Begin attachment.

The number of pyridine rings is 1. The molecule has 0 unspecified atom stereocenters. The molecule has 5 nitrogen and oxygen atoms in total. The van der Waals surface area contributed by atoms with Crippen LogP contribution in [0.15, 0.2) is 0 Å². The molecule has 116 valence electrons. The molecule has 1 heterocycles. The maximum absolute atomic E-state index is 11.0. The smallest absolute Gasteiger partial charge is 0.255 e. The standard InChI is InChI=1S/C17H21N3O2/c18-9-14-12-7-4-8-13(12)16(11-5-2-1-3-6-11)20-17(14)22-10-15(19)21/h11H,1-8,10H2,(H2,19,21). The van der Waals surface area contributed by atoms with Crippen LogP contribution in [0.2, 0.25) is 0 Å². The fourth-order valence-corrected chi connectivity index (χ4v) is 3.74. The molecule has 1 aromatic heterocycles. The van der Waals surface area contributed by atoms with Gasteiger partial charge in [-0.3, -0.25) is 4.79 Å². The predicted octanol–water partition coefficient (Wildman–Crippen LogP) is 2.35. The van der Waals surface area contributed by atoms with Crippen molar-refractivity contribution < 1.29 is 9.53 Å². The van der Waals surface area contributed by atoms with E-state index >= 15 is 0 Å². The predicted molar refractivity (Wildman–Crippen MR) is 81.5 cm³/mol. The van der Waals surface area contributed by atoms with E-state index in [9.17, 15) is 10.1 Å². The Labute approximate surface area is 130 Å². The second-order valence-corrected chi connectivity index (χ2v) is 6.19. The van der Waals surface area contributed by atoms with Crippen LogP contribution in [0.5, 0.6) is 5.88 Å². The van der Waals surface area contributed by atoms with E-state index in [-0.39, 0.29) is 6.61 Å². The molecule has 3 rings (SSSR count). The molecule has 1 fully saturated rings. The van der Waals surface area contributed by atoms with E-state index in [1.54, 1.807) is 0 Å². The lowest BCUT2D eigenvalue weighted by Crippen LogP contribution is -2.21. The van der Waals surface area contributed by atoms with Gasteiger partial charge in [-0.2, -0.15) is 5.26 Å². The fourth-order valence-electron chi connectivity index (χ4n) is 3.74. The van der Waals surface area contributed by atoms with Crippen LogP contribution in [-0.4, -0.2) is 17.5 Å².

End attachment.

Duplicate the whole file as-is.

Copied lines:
The number of pyridine rings is 1. The molecule has 0 unspecified atom stereocenters. The molecule has 5 nitrogen and oxygen atoms in total. The van der Waals surface area contributed by atoms with Crippen LogP contribution in [0.15, 0.2) is 0 Å². The molecule has 116 valence electrons. The molecule has 1 heterocycles. The maximum absolute atomic E-state index is 11.0. The smallest absolute Gasteiger partial charge is 0.255 e. The standard InChI is InChI=1S/C17H21N3O2/c18-9-14-12-7-4-8-13(12)16(11-5-2-1-3-6-11)20-17(14)22-10-15(19)21/h11H,1-8,10H2,(H2,19,21). The van der Waals surface area contributed by atoms with Crippen LogP contribution in [0.2, 0.25) is 0 Å². The fourth-order valence-corrected chi connectivity index (χ4v) is 3.74. The molecule has 1 aromatic heterocycles. The van der Waals surface area contributed by atoms with Gasteiger partial charge in [-0.3, -0.25) is 4.79 Å². The predicted octanol–water partition coefficient (Wildman–Crippen LogP) is 2.35. The van der Waals surface area contributed by atoms with Crippen molar-refractivity contribution < 1.29 is 9.53 Å². The van der Waals surface area contributed by atoms with E-state index >= 15 is 0 Å². The predicted molar refractivity (Wildman–Crippen MR) is 81.5 cm³/mol. The van der Waals surface area contributed by atoms with E-state index in [9.17, 15) is 10.1 Å². The Labute approximate surface area is 130 Å². The second-order valence-corrected chi connectivity index (χ2v) is 6.19. The van der Waals surface area contributed by atoms with Crippen LogP contribution in [0.5, 0.6) is 5.88 Å². The van der Waals surface area contributed by atoms with E-state index in [-0.39, 0.29) is 6.61 Å². The molecule has 3 rings (SSSR count). The molecule has 1 fully saturated rings. The van der Waals surface area contributed by atoms with E-state index in [1.54, 1.807) is 0 Å². The lowest BCUT2D eigenvalue weighted by Crippen LogP contribution is -2.21. The van der Waals surface area contributed by atoms with Gasteiger partial charge in [-0.2, -0.15) is 5.26 Å². The fourth-order valence-electron chi connectivity index (χ4n) is 3.74. The van der Waals surface area contributed by atoms with Crippen LogP contribution in [-0.4, -0.2) is 17.5 Å².